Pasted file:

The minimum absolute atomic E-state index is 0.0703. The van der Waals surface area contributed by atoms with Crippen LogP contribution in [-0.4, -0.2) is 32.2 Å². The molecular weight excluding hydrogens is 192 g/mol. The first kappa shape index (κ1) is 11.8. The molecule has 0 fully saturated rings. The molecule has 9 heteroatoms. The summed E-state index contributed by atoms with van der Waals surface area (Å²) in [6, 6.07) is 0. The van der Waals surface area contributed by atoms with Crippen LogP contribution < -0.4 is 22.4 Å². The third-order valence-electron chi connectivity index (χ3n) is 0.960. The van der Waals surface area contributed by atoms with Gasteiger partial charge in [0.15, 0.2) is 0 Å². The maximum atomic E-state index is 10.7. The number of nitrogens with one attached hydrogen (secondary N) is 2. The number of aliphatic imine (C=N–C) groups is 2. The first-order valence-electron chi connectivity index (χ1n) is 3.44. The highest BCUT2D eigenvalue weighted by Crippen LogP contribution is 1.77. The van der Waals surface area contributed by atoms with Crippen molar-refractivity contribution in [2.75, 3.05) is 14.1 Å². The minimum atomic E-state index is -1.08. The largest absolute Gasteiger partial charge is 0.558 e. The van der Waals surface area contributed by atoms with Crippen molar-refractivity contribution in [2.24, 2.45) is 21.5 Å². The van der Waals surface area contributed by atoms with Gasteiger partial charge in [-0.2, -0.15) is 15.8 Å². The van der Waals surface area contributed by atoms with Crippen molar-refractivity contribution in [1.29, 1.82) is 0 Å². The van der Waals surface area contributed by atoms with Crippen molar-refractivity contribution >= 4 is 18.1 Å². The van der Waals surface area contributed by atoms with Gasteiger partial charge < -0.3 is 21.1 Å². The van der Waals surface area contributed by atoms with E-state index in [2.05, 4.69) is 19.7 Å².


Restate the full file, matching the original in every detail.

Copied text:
The minimum absolute atomic E-state index is 0.0703. The van der Waals surface area contributed by atoms with Crippen LogP contribution in [-0.4, -0.2) is 32.2 Å². The molecular weight excluding hydrogens is 192 g/mol. The first kappa shape index (κ1) is 11.8. The molecule has 0 fully saturated rings. The molecule has 9 heteroatoms. The summed E-state index contributed by atoms with van der Waals surface area (Å²) in [6, 6.07) is 0. The van der Waals surface area contributed by atoms with Crippen LogP contribution < -0.4 is 22.4 Å². The third-order valence-electron chi connectivity index (χ3n) is 0.960. The van der Waals surface area contributed by atoms with Gasteiger partial charge in [0.15, 0.2) is 0 Å². The maximum atomic E-state index is 10.7. The number of nitrogens with one attached hydrogen (secondary N) is 2. The number of aliphatic imine (C=N–C) groups is 2. The first-order valence-electron chi connectivity index (χ1n) is 3.44. The highest BCUT2D eigenvalue weighted by Crippen LogP contribution is 1.77. The van der Waals surface area contributed by atoms with Crippen molar-refractivity contribution in [2.75, 3.05) is 14.1 Å². The minimum atomic E-state index is -1.08. The largest absolute Gasteiger partial charge is 0.558 e. The van der Waals surface area contributed by atoms with Crippen molar-refractivity contribution in [2.24, 2.45) is 21.5 Å². The van der Waals surface area contributed by atoms with Gasteiger partial charge in [-0.2, -0.15) is 15.8 Å². The van der Waals surface area contributed by atoms with Crippen molar-refractivity contribution in [1.29, 1.82) is 0 Å². The van der Waals surface area contributed by atoms with Crippen molar-refractivity contribution >= 4 is 18.1 Å². The van der Waals surface area contributed by atoms with Gasteiger partial charge < -0.3 is 21.1 Å². The van der Waals surface area contributed by atoms with E-state index in [2.05, 4.69) is 19.7 Å².